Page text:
Gamesmanship

The Art of the Outfield Trap

Nate McLouth

It took all of six innings into the Braves-Cubs season opener for the unwritten rules to crop up.

In the top of the frame, Chicago’s Aramis Ramirez, on first base, saw Braves center fielder Nate McLouth clearly trap a fly ball hit by Marlon Byrd, and trotted to second. According to the umpires, however, McLouth made the catch, and the Braves doubled up Ramirez at first. Instead of two on and nobody out, the Cubs inexplicably had nobody on and two outs. (See the video here.)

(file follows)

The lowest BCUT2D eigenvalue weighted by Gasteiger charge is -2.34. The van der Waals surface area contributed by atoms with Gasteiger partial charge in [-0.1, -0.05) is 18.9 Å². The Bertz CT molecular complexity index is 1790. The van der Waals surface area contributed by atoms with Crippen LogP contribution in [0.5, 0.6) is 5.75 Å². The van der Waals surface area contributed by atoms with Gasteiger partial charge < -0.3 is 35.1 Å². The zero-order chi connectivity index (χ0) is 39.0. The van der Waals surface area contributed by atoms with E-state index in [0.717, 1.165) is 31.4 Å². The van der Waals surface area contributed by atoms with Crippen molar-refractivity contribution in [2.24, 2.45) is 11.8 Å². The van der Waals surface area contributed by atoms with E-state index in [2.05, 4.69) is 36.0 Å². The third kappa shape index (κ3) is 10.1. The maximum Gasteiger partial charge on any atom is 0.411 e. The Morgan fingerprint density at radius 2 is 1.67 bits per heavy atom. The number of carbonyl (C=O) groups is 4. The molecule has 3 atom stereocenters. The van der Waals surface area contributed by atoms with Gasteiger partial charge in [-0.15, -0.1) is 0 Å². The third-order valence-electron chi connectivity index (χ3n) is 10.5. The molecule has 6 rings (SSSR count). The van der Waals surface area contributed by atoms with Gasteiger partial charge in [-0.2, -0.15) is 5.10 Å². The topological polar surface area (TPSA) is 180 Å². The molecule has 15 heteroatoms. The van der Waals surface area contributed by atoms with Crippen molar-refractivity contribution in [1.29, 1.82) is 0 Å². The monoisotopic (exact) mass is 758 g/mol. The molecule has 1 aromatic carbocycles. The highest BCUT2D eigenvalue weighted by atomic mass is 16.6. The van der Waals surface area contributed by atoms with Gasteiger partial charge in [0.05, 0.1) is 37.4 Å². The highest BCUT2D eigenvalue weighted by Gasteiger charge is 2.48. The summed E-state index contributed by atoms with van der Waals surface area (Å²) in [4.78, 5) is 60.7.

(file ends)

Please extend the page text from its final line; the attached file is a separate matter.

While McLouth wasn’t guilty of the hey-I-caught-it gesture of displaying ball in glove for the world to see, typical among outfield trappers, neither did he make any effort to correct the record with the umpires.

Nor should he have.

Trapping the ball falls into the Code’s category of “gamesmanship,” with the understanding that while honesty might be the best policy in society, doing what it takes to win a game is the best policy in big-league baseball. It’s a pantomime act that is not only accepted by other ballplayers, but expected.

– Jason

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